Pediatric Migraine: The CHAMP Trial

Pediatric Migraine: The CHAMP Trial

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More than 6 million children and adolescents
in the United States have migraine headaches. Current clinical practice guidelines for pediatric
migraine are based on expert consensus, given the lack of evidence for specific therapy. The CHAMP trial aimed to assess the benefits
and harms of two of the most commonly used medications for the prevention of migraine
in pediatric patients. This phase 3, multicenter, double-blind, placebo-controlled
trial was conducted in the United States and enrolled children and adolescents 8 to 17
years old with a diagnosis of migraine causing at least mild disability and abaseline headache
frequency of at least 4 days per month. 361 patients were randomized in a 2:2:1 ratio
to oral amitriptyline, topiramate, or placebo for 24 weeks. The trial was stopped early for futility. For the 328 patients with data to analyze,
the primary outcome, a relative reduction of 50% or more in the number of headache days,
was no different in the three groups, orccurring in 52% of those in the amitriptyline group,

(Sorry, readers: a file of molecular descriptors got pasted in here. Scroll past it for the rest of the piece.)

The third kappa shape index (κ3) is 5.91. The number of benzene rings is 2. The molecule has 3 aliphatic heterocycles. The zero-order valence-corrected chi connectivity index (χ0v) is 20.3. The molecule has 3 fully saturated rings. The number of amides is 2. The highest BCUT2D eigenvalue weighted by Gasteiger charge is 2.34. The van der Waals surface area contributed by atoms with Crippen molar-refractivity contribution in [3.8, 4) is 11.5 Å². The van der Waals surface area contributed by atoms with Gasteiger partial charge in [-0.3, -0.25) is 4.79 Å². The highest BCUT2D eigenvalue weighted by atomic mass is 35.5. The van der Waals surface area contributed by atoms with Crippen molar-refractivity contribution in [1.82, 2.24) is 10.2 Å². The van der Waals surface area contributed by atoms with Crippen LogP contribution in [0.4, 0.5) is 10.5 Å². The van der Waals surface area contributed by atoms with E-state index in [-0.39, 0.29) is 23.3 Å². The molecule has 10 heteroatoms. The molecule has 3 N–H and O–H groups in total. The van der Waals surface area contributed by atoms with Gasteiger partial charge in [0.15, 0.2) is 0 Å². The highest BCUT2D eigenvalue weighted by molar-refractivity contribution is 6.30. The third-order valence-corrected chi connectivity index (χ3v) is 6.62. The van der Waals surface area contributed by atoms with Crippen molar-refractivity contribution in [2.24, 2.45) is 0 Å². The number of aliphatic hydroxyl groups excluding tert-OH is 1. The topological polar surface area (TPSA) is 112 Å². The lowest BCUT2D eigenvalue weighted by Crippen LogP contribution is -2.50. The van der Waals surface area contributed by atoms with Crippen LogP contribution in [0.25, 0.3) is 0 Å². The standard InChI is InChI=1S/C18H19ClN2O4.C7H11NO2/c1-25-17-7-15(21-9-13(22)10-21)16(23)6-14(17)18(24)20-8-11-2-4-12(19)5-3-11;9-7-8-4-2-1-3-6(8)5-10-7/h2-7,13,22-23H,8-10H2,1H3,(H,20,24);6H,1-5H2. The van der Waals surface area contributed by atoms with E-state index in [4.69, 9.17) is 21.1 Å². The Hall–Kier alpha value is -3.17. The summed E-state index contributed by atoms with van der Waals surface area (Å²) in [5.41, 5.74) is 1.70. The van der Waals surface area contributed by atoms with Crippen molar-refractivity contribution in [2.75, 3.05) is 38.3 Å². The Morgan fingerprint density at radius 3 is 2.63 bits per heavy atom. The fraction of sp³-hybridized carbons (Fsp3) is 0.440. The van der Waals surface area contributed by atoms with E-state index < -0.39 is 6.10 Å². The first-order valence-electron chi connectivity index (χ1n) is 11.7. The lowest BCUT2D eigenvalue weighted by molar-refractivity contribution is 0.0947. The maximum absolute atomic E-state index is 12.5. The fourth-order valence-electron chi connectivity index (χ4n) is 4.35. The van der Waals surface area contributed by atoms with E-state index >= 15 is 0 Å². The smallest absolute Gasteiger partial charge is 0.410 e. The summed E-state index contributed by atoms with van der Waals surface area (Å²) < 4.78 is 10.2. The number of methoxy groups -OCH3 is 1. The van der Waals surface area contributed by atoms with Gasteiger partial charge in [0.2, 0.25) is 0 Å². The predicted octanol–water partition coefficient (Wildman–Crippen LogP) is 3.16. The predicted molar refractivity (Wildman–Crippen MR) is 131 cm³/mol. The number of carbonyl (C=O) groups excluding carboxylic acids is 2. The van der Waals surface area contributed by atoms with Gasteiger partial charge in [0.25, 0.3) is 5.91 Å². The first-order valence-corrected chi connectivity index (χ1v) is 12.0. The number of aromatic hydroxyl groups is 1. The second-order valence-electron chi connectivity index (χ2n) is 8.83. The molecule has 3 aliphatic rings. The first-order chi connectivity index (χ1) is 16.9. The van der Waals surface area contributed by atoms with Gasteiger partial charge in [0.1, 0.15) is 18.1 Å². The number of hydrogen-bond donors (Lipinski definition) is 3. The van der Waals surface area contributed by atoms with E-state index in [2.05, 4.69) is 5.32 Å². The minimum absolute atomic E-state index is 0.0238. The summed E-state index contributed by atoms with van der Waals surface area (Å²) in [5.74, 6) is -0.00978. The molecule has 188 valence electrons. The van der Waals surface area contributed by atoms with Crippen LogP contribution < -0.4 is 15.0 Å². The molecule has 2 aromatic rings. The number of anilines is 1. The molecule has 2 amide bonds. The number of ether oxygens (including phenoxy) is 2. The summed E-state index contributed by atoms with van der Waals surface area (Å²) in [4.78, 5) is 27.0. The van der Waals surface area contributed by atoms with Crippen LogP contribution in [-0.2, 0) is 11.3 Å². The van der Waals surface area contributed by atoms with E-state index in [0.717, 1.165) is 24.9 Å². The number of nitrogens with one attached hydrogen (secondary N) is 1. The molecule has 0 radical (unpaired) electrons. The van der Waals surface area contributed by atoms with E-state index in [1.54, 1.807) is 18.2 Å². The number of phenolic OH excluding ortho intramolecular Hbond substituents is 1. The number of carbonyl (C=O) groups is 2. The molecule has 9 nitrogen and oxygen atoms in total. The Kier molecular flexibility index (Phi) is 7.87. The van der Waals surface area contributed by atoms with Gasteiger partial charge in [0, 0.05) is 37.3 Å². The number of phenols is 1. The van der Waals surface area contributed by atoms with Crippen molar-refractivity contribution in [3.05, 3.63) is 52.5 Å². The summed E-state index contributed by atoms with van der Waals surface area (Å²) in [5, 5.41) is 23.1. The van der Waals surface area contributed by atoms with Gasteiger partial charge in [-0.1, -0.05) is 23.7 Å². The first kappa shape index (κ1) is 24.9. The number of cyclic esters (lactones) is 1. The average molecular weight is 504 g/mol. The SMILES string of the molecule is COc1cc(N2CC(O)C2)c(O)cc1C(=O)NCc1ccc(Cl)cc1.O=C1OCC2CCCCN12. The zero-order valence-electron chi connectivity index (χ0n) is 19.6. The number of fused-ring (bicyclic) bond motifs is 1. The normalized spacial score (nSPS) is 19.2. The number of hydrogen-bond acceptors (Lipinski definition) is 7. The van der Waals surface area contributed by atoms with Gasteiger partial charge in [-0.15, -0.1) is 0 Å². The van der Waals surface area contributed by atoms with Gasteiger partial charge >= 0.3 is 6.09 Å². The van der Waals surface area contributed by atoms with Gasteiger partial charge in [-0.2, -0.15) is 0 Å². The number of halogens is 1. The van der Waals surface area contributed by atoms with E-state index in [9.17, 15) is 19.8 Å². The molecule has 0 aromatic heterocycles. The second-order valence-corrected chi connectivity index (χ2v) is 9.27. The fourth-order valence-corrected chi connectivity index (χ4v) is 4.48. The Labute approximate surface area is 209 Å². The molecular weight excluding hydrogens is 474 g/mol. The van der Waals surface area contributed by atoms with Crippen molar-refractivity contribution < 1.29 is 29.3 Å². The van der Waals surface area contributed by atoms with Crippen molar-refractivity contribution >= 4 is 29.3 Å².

55% of those in the topiramate group, and 61% of those in the placebo group. There was also no difference in disability
scores. As compared with placebo, there was more fatigue
and dry mouth in the amitriptyline group and more paresthesias and weight loss in the topiramate
group. There were 12 serious adverse events reported
during treatment, including 3 patients with altered mood and 1 with syncope in the amitriptyline
group and 1 suicide attempt in the topiramate group. The authors conclude that in the 24 week CHAMP
trial, treatment with amitriptyline or topiramate as compared with placebo did not reduce the
frequency of headaches and was associated with more adverse events. Full trial results are available at NEJM.org.

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